Piro - Main Page
What is Piro?
Piro is the name of my Raspberry Pi robot project. My plan is to use this small robot to learn about robotics programming, and also to learn ARM NEON programming. In my x86 emulator projects like rpix86 there are not very many features that can be improved by using NEON assembly, but in the area of robotics there are a lot of interesting algorithms in Computer Vision, Speech Recognition, Deep Learning and so on where a lot of matrix calculations are needed and which can thus be enhanced using NEON assembly.
I have also always been interested in robots, I almost purchased a Sony Aibo back in the early 2000's, but I was afraid that I might soon lose interest in it, or that it would not allow me to program it properly (using Assembler, for example). Sadly it was discontinued in 2006 before I had made up my mind about purchasing one. More recently I ran across Nao by Aldebaran Robotics, but that too seems to be about to be discontinued. In the end I decided that instead of paying thousands of Euros for a ready-built robot, why not make my own robot? I would save a lot of money, and be certain it has the features I want.
The new Piro2
In the summer of 2016, after we had moved to a new apartment, I began working on a new robot. Even though the original Piro was a resonably successful project, I realized that combining speech recognition with a self-balancing robot is not a very good idea. Self-balancing requires constant running of the wheel motors, which creates noise, which causes problems with the speech recognition. Thus, I decided to start working on a brand new robot that would not need dynamic balancing, so that I can focus on the interesting speech recognition and artificial intellegence routines.
In the early September of 2016 I purchased a 3D printer, so that I can easily build whatever parts I need for the robot.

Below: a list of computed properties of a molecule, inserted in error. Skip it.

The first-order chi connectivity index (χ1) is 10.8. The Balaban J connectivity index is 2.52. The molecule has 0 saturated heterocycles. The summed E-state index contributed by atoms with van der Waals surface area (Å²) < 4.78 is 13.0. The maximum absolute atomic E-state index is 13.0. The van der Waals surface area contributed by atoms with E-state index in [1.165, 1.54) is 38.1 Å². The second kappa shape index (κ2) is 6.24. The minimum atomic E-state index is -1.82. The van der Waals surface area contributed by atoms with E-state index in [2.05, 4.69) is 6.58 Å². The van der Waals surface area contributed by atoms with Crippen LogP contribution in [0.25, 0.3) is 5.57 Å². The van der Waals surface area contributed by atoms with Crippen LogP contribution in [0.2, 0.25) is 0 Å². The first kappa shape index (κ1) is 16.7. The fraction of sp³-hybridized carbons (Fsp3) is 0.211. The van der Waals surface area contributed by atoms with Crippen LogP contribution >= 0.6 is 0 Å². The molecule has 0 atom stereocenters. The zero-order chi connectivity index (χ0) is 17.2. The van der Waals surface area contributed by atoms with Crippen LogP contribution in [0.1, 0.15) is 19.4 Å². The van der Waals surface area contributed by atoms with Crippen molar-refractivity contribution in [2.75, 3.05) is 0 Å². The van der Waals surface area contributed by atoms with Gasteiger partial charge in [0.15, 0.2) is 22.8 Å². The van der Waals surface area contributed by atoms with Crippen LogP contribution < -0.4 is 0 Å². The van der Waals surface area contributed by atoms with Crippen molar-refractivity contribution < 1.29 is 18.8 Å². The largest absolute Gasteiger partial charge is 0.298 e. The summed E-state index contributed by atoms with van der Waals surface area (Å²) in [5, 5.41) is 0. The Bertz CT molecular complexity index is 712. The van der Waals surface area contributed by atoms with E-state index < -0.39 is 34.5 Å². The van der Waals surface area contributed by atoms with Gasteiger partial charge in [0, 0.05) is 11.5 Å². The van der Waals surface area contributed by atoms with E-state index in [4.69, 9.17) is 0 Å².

See my blog for latest news about Piro2. I try to keep the blog up to date whenever I get something noteworthy done with it.
The Original Piro (from 2015)
As I mentioned above, Sony Aibo and Aldebaran Nao were the main targets of my robotics interest. Bipedal robotic locomotion would certainly be a challenging thing to attempt to do, but it seemed somewhat too difficult as a starting project for a hobbyist. Also, it seems that even the serious robotics scientists have trouble making a bipedal robots walk fast or run. I wanted my robot to be able to move around at reasonable speeds, so I decided to forget about it having legs.
On the other hand I did not want to build too simple a robot, like a toy car for example. After seeing some Youtube videos about various interesting robotics projects, I thought a two-wheeled balancing robot would be an interesting type of a robot to build. I already had both the original Raspberry Pi Model B, and a new Raspberry Pi 2. The latter has a quad-core processor, so it should have enough power to run all those interesting algorithms like image processing and speech recognition, while keeping the robot balanced and even running some higher-level behavioral emulation.
The most influential YouTube video was the Self Balancing Raspberry Pi OpenCV image processing robot by 74Samy. This was pretty much what I decided to try to do myself, except that I plan to also add speech recognition and text-to-speech capability to the robot. Samy has nice blog posts about the progress of his robot at http://roboticssamy.blogspot.pt/ if you are interested in his robot.
The old blog from 2015 gives the most up to date information about the status of the original Piro. In the end of 2015 we had to move away from our apartment, which turned out to have a serious mold problem. This had caused me to get rather seriously ill, so to be safe in our new apartment, we had to throw away all the mold-infested stuff. Sadly this included the original Piro robot.